Hello, blog readers, and welcome to another installment of Pick-a-Poem. Hopefully this post will inject some much-needed poetry into your week. We do this every Wednesday, so if you’re looking for more poems featured by the Jet Fuel blog, come back next Wednesday! For now, our poem comes from the very helpful Poetry Daily. Today we feature a poem called Talking about the Wind, which is written by Katie Peterson.
According to her page on the Poetry Daily website, Katie Peterson “is the author of two other collections of poetry, This One Tree and The Accounts. She was born in California, and she is Professor of the Practice of Poetry at Tufts University.”
Talking about the Wind, by Katie Peterson
to invoke the
We do the same to them.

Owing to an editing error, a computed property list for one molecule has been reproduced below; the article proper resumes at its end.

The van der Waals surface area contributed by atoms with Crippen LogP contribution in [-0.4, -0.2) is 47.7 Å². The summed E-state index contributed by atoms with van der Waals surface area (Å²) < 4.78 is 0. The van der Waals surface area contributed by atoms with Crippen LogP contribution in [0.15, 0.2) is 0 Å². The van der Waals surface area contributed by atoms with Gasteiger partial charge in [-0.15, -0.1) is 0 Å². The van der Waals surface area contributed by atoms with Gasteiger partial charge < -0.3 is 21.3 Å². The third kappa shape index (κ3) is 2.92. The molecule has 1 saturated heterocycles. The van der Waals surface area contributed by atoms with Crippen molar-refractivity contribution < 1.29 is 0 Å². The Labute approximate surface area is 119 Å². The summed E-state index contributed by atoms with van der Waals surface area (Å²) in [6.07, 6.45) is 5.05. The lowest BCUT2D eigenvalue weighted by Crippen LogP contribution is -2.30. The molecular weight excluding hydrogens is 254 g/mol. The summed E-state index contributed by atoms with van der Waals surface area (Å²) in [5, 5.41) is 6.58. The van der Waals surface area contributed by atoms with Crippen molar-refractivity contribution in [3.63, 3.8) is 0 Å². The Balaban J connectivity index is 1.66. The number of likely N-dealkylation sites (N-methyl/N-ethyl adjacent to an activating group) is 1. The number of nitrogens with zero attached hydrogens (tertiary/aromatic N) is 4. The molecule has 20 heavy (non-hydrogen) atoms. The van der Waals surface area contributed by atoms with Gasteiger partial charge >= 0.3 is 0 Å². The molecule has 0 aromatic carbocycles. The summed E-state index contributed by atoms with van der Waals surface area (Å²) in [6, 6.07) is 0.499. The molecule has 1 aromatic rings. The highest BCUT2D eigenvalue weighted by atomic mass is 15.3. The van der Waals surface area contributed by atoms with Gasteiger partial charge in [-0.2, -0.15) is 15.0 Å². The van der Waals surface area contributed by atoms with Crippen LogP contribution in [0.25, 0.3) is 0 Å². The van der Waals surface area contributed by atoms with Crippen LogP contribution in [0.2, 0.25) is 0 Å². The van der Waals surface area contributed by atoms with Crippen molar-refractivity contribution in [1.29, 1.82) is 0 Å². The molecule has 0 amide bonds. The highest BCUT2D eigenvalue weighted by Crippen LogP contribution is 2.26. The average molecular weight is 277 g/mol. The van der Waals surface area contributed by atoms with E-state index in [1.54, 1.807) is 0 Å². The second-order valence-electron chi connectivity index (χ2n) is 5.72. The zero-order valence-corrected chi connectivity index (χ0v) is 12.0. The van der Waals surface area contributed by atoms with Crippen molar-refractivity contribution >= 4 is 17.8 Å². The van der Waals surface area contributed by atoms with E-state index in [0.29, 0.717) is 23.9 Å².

I hate to say the spring. It’s become
bone-deep routine. Nice going,
or bluster, even the little
leaves that top
(shrunk coinage) you take
charge and a share
of everything, leaving the roots
and skeletons of these, who say
to say them to you all year,
with what you’ve done,
do now, and soon will. Opposites
I say, always the most
taxing. That one tree
without moving willing to walk
into the wind all by her heroic lonesome
until my eyes move and her branches
tie her to a sister next to her. Even
my winnowing self, which loves distinctions,
confuses her with her.
With these actions your world
takes off a layer from us.
A hand mimes a knife drop, as practice.
I’m close to nothing
all at once, and it makes
small sense, as much as
talking about the wind as an amount,
paid or refused. Or throwing my love
as I always do
over sleeping things, the slow, and what the wind
makes by blowing over,
and then throwing myself over my love—
I hope you enjoyed this week’s poem! For more of these, check out the blog archives.
— Jet Fuel Blog Editor, Mary Egan